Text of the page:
Seventy-five tomorrow

Hmm, don’t know where that came from for a working title. This is just a diary of a long, hot day, but somewhat positive in that I refocused my blurry mind and aching tired body toward eating well and exercising from the getgo this morning and experienced a remarkable turn around in how I feel nearly 11 p.m. this evening. I have been feeling awful for weeks now, with very high blood sugar postings in the 200 and 300s and higher. Yet continuing to eat bad food, lots of breads, pasta, rice, sweets, cookies, biscotti, you name it. I have always tended to indulge myself with little provocation — a full moon, my birthday month, week, day, special year, holidays, whatever small hook to place a holiday from wisdom or even sensibility.

I have been feeling awful and the reason is simple. My blood sugar is out of control because my diet has been crap. Eating well for three meals today, starting with a two hour nap after breakfast of a banana, V8 can and a hard boiled egg, with insulin, and later a solid veggie salad lunch at Kaiser, with insulin, and followed up by driving to Sonoma — no tiredness, no nodding off. Amazing

Also took a timed 20-minute walk up the canyon before breakfast. 10 minutes got me to the General.e

BS at 85 before heading to Roses for shamefully good birthday dinner: lamb bbq, ratatoulle, garden tomatoes, artichoke with sauce — all fresh, mostly Rose’s garden, followed by Beverly’s special crushed pineapple upside down cake (two good size servings and the rest safely (so far) shut in the car outside.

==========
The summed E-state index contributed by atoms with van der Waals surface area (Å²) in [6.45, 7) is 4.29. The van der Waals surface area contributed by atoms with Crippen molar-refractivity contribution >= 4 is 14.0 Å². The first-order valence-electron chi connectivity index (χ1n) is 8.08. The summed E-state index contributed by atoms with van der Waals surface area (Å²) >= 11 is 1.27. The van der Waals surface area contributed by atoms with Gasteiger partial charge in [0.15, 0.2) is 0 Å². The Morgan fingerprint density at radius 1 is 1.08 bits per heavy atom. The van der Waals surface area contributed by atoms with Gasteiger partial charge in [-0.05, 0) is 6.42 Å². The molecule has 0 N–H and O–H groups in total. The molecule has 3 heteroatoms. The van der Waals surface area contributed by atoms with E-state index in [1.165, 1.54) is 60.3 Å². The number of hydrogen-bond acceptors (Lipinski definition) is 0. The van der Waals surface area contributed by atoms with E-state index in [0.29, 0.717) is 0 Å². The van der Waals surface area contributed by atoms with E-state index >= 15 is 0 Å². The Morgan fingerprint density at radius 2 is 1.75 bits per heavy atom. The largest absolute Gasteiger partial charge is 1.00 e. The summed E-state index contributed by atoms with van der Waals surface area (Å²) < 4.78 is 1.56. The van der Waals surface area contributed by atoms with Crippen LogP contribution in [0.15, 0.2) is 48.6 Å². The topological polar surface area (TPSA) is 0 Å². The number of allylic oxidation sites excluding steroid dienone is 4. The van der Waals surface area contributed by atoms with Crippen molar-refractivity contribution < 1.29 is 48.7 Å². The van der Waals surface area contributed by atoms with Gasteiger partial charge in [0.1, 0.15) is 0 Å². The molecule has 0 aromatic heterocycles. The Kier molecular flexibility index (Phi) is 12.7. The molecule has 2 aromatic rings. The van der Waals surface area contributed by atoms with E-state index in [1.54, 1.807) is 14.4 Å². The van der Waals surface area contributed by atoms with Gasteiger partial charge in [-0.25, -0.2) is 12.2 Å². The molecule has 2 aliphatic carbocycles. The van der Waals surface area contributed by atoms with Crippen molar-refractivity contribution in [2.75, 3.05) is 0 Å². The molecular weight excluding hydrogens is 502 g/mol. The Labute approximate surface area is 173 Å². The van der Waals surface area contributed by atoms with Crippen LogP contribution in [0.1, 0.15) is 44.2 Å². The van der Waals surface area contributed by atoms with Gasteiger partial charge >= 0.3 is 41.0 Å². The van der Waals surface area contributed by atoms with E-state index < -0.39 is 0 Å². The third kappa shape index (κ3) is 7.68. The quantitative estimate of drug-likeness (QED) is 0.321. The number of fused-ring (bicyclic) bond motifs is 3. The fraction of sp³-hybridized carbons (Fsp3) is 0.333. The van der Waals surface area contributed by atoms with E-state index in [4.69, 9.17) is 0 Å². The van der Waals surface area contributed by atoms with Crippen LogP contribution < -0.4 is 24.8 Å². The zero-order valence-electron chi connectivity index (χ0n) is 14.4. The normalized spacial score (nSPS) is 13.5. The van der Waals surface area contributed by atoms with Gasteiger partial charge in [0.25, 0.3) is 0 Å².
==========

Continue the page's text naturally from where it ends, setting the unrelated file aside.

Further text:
Bought $120 of good food at Olivers — no bread, lotsa veggies.

OK — 11:01, test and shoot … 218 from the cake and cup of coffee I had an hour ago with cream and sugar. Taking 40 units nighttime insulin. bet BS is fine in the morning.

The adventure

Plus $1,000 check.

This spilled out of a very old, chewed up manila folder in a mouse infested file cabinet I was cleaning out this weekend. I’d forgotten completely about borrowing a thousand dollars to buy a truck to haul wood and country-boy stuff from Sonoma County to San Francisco after the 1940 Chevy Special Deluxe died on me. The truck was a powder blue, 1964 Chevy C/K long bed with a 293 cu. in. inline six and three-speed transmission. Absolutely nothing fancy about it; it had been a working truck for a carpenter; not abused but not pristine by any means.

Stock image. Mine was considerably less attractive, though in good shape.

The money was paid back, and the truck was thoroughly enjoyed for the ten years I used it, and while looking online to find a picture of one like it, I was floored to find a fully restored version could sell for over $20,000 in 2019.

The note evoked a strong feeling for my mother for the Grand Adventure she — and my father — set our family on. I only recently have sensed just how much of an extraordinary adventure my life has been and continues to be, and a fairly wonderful one at that. No life is without darkness and miasma; but on the whole, mine has been full of light, laughter, beautiful days of sun and rain and fog and snow and twilights and dawns …

My Dad, Adventurer

Col. Jay F. Gamel — not yet a Senior — was posted to the 10th Army Air Corps in the China-India-Burma theater, sometime in late 1943 or early 1944. He was in Burma when I was born in August of 1944, so that dates my conception using Kentucky windage to somewhere around Thanksgiving in 1943. He served under Mountbatten and Stilwell and told stories about both of them. I’ve since harbored romantic notions of the the war — WWII — in China and Burma.